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A Brief Assessment of Neopagan Theology

A Brief Assessment Of Neopagan Theology

As offered by Cyprian at the Pan-Pagan Festival August, 1980From: The Cauldron: A Pagan Forum

This article first appeared on Pagan BBSs in the 1980s. While it is only one person’s view, it’s one of the few attempts we’ve seen to discuss the theology behind Paganism.

Creation…

Physicists currently . . . → Read More: A Brief Assessment of Neopagan Theology

Hurricanes’ wrath raises cosmic questions

By John Della Contrada

The desire to assign cosmic significance to the arrival of hurricanes Katrina and Rita is an example of humankind’s ages-old need to find reason within chaos, according to UB anthropologist Phillips Stevens Jr., a renowned expert on the origins, nature and meaning of cults, superstitions and cultural identities.

“Disasters are almost . . . → Read More: Hurricanes’ wrath raises cosmic questions

Interview: Titiana Hardie, Witchcraft Author

Titania, you’ve come from a family who’s history is rich in the art of witchcraft. Can you tell us about your growing up years?

My childhood was normal Sydney sunshine and beaches peppered with an interesting view of the world from my “Nanna” – the English White Witch. Her herb garden was extensive well before . . . → Read More: Interview: Titiana Hardie, Witchcraft Author

Penguins stay snug and secure in minefields

There’s a mating ritual going on in the minefield. Fortunately the would-be lovers are penguins, too light to detonate the deadly mines laid more than two decades ago during a war on the far-flung Falkland Islands.

Thousands of penguins and other feathered and amphibious friends choose to nest and rest in no-go zones. The British . . . → Read More: Penguins stay snug and secure in minefields

Student message was a bad idea

By Jeff Hall

For the past few days, I have talking with pagans. Well, not face to face. E-mails from self-described pagans in Louisiana, California and other states have filled my computer’s in-basket. No, they’re not trying to convert me to worshipping trees or animal spirits. They were reacting to an article we ran last . . . → Read More: Student message was a bad idea

NASA administrator says space shuttle was a mistake

By Traci Watson

The space shuttle and International Space Station “” nearly the whole of the U.S. manned space program for the past three decades “” were mistakes, NASA chief Michael Griffin said Tuesday. In a meeting with USA TODAY’s editorial board, Griffin said NASA lost its way in the 1970s, when the agency ended . . . → Read More: NASA administrator says space shuttle was a mistake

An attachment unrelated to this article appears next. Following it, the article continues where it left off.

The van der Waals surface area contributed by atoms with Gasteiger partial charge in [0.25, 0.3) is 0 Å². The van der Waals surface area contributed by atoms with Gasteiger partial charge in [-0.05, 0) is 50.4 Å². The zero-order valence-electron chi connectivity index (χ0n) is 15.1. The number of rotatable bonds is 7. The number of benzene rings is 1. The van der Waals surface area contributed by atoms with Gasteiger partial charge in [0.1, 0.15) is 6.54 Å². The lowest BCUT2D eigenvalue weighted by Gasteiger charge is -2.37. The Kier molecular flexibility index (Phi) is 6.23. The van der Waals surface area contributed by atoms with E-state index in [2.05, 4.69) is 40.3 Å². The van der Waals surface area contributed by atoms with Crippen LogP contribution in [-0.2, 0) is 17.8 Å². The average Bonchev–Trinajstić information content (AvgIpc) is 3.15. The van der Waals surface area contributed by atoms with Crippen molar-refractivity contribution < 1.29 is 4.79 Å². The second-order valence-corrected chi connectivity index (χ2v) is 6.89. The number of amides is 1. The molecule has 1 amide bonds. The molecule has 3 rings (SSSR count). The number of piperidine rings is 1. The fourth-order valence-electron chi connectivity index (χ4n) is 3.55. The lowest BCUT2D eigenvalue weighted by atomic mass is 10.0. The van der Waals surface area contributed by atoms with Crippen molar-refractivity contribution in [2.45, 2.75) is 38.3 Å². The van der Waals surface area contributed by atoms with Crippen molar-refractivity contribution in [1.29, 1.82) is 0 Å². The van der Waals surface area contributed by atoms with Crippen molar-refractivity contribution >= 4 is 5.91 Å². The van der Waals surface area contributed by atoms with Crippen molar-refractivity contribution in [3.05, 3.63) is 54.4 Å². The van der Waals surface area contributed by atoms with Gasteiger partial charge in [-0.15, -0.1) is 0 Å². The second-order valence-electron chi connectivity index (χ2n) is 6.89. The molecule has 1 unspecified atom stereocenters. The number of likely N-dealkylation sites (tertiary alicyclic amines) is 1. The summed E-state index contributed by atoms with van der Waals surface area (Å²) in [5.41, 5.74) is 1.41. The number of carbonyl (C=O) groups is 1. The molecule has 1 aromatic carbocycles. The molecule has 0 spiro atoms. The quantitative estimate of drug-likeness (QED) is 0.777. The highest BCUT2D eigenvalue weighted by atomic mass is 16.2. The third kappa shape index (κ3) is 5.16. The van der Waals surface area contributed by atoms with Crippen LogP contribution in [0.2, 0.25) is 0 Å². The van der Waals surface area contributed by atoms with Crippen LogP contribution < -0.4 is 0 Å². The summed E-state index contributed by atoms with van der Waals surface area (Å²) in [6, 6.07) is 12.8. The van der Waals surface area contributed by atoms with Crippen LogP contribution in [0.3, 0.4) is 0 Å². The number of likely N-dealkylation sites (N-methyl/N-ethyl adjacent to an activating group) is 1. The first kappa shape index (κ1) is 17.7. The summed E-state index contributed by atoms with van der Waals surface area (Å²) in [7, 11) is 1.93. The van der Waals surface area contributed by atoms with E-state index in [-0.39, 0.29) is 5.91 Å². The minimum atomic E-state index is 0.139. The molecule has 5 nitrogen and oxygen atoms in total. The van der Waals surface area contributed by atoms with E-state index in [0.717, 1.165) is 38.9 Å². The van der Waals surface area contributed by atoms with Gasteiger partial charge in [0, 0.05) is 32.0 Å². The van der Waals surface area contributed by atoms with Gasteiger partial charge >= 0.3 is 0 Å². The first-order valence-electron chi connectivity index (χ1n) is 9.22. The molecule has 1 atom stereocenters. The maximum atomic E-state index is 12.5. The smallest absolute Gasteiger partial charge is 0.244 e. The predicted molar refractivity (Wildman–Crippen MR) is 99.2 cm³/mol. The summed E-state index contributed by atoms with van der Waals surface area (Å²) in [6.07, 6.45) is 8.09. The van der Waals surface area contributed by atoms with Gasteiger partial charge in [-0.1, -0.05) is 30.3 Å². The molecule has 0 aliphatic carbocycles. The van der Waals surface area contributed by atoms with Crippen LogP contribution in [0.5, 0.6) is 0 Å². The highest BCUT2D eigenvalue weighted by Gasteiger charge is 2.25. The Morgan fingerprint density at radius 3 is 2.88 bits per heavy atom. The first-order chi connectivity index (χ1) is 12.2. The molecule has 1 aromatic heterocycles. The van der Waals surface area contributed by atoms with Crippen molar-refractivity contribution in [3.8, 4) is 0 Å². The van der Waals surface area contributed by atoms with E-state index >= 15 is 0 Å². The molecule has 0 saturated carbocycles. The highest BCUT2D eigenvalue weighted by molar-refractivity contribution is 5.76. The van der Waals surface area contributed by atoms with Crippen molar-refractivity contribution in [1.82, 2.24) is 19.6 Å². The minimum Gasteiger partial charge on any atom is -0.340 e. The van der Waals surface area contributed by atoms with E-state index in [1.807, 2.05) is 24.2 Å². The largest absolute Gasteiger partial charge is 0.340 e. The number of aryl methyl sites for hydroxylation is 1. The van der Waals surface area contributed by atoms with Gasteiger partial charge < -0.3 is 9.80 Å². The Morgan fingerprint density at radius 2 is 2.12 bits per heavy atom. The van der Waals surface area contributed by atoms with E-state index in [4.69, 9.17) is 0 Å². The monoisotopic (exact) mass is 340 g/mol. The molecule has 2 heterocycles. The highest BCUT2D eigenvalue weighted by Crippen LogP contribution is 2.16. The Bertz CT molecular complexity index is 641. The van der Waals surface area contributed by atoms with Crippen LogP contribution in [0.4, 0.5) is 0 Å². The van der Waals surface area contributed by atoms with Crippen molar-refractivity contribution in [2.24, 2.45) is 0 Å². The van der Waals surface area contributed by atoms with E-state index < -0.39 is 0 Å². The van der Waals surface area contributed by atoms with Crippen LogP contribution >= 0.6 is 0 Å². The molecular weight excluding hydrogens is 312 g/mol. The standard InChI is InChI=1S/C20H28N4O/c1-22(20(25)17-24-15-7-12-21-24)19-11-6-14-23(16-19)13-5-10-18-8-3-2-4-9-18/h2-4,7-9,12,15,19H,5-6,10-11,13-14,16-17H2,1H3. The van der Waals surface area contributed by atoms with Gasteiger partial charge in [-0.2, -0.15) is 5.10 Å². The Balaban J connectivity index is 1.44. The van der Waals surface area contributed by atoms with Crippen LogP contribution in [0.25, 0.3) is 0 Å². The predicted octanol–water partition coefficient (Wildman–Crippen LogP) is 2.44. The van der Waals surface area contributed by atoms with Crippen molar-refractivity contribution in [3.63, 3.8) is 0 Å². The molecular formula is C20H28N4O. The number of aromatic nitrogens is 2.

Loonie leaps to dramatic new level

The Canadian dollar was on a roll Friday, rising dramatically against the U.S. dollar and trading at its highest level in more than 13 years. The loonie jumped 0.89 of a cent Friday morning to 86.27 cents U.S., the strongest Canadian dollar since January 1992.

Analysts cite a number of factors in the dollar’s rise. . . . → Read More: Loonie leaps to dramatic new level

Halloween, Harry Potter, prompt concern from occult experts

Two new books explore influence of fantasy series on increase of witchcraft among teens By Lori Arnold

Two experts on the occult are warning parents to be more attentive to their teens as interest in Wicca and other witchcraft has skyrocketed in recent years. Richard Abanes and Steve Russo, who both attribute the popularity of . . . → Read More: Halloween, Harry Potter, prompt concern from occult experts

Roman theatre goddesses unearthed in Crete

The life-sized marble statues of two ancient Greek goddesses have emerged during excavations of a 5,000-year-old town on the island of Crete, archaeologists said today. The works, representing the goddesses Athena and Hera, date to between the 2nd and 4th centuries ““ a period of Roman rule in Greece ““ and originally decorated the Roman . . . → Read More: Roman theatre goddesses unearthed in Crete

God’s existence rests with the individual, not science

By Ken Cowan

Arbibi Ashoy’s letter God’s existence, mathematically initially appears to be interesting, but a closer scrutiny of it, or even familiarity with basic physics for that matter, shows that it has several faults. First off, not all religions believe in one god. The Greeks certainly did not, nor did the Mayans, the Celts . . . → Read More: God’s existence rests with the individual, not science